Jared Weiss’ Artist Book

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Jared Weiss: Artist Statement

"I See Now..." by Weiss

Ghosts surround us. They exist in ink, in words, in memories. Ultimately, for me, they exist in paint and the photographic image. The idea of a ghost consists of something that has once existed in entirety and has since partially disappeared, leaving an echo that rings through time. Paint and photography are ways to temporarily freeze that echo and redirect it into future consciousness.


With absence, a trace is felt through residual memory being transferred to certain form. Painting is a means of expressing this form, a way of locking an image or an idea into a semi-static state, thus allowing it to perpetuate. When a paintbrush leaves a mark, that mark has the potential to stay set in place for thousands of years. It stands as a reference to the paintbrush’s absence.  Most objects present us with this record of a previous event. Marks carry a trace.

We are constantly looking into the past. When we look at anything we are looking back in time (light travels at a finite speed). This creates an absence that is also a presence. My work references this absent-presence by resembling a hole or void.  Alluding to negative space, the Buddhist Non-Ego, the unconscious, or simply the unknown, these holes symbolically present the abstract concept of emptiness. Human conception of this emptiness can only be alluded to symbolically with juxtapositions to a somethingness as a duality of opposites.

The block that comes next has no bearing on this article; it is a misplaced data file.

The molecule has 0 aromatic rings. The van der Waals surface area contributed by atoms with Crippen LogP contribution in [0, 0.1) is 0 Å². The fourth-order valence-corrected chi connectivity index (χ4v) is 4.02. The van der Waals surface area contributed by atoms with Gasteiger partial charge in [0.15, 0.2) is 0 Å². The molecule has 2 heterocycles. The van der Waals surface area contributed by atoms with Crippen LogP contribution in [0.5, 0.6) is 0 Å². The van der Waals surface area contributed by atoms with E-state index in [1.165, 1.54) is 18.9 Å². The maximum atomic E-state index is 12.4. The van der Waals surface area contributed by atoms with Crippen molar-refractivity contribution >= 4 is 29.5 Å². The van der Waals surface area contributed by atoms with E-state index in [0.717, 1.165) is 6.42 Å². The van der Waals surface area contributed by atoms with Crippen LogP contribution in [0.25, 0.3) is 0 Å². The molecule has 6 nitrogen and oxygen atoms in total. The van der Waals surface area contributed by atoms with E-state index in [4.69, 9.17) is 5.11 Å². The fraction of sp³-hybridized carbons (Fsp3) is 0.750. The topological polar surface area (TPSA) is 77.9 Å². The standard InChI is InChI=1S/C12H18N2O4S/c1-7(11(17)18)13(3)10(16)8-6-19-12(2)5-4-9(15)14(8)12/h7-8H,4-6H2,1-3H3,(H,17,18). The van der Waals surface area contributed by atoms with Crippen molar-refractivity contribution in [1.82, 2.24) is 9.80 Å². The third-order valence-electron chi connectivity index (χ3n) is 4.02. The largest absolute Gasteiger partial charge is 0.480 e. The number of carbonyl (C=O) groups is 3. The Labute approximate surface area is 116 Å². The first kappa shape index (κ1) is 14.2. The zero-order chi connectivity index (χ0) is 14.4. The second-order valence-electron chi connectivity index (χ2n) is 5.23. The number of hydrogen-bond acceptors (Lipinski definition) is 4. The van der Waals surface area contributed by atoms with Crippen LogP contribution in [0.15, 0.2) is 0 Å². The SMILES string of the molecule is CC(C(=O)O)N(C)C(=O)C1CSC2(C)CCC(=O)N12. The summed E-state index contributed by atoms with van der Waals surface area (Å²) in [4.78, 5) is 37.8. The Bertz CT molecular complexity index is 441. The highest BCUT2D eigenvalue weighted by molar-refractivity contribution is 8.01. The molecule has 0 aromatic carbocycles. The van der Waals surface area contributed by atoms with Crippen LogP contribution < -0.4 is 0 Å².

"Man" by Weiss

Upon closer study figures begin to emerge. These figures are hidden by means of low contrast or shape/color alliterations and are painted from antique photographs (literally ghosts of light).  With this, they exist on a different level of consciousness; prolonged consciousness as opposed to the glance. They exert a pull on the viewer, requiring longer conscious participation. Once they are experienced they give reference points to navigate the interrelated meaning of figures to abstraction, known to unknown.

"Cenotaph and the Sea" by Weiss